Earthworms have been raining down over large areas of southern Norway, leaving biologists and meteorologists scratching their heads. Biology teacher Karstein Erstad was out for a ski in the mountains outside Bergen on Sunday when he came across the unusual phenomenon. “I saw thousands of earthworms on the surface of the snow,” he said.
“When I found them on the snow they seemed to be dead, but when I put them in my hand I found that they were alive.”
At first he thought that they had perhaps crawled though the snow from the ground beneath, but on reflection, he rejected this idea.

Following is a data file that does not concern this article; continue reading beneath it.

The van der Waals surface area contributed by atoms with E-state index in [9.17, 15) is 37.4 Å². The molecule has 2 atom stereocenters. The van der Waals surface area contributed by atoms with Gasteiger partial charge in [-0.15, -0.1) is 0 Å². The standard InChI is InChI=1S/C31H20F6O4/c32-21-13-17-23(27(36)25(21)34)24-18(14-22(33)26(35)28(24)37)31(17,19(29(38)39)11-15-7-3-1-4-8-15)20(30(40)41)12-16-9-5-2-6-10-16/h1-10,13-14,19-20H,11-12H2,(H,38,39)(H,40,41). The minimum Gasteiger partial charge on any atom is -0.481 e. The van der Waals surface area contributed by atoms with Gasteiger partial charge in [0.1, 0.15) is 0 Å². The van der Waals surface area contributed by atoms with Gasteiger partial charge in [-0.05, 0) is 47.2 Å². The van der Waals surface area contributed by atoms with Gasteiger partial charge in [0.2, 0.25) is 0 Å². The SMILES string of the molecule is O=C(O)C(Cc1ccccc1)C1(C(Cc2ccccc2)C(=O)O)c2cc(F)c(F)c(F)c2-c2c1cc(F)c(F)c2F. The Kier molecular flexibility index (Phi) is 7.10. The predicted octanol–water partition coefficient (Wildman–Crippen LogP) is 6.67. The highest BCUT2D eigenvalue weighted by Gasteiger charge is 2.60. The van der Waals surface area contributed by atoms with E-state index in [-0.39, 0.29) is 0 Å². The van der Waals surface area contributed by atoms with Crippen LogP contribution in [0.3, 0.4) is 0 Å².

“In many places, the snow thickness was between half a metre and a metre and I think they would have problems crawling through the cold snow.”
Since Erstad’s discovery reports have flooded in from across southern Norway, with sightings of worm rainfall in Lindås and Suldal near Bergen, and as far away as Femunden on the Swedish border.
“People have now observed the same phenomenon in many places in Norway,” Erstad said. “It’s very peculiar, I don’t know why so many people have discovered it.
“I don’t know if there have been some special weather conditions lately.” Erstad has found reports of the worm rainfall phenomenon taking place in Sweden in the 1920s. It is though that the worms are lifted by the wind before falling with the rain.
“It’s a very rare phenomenon,” he said. “It’s difficult to say how many times it happens, but it has only been reported a very few times.”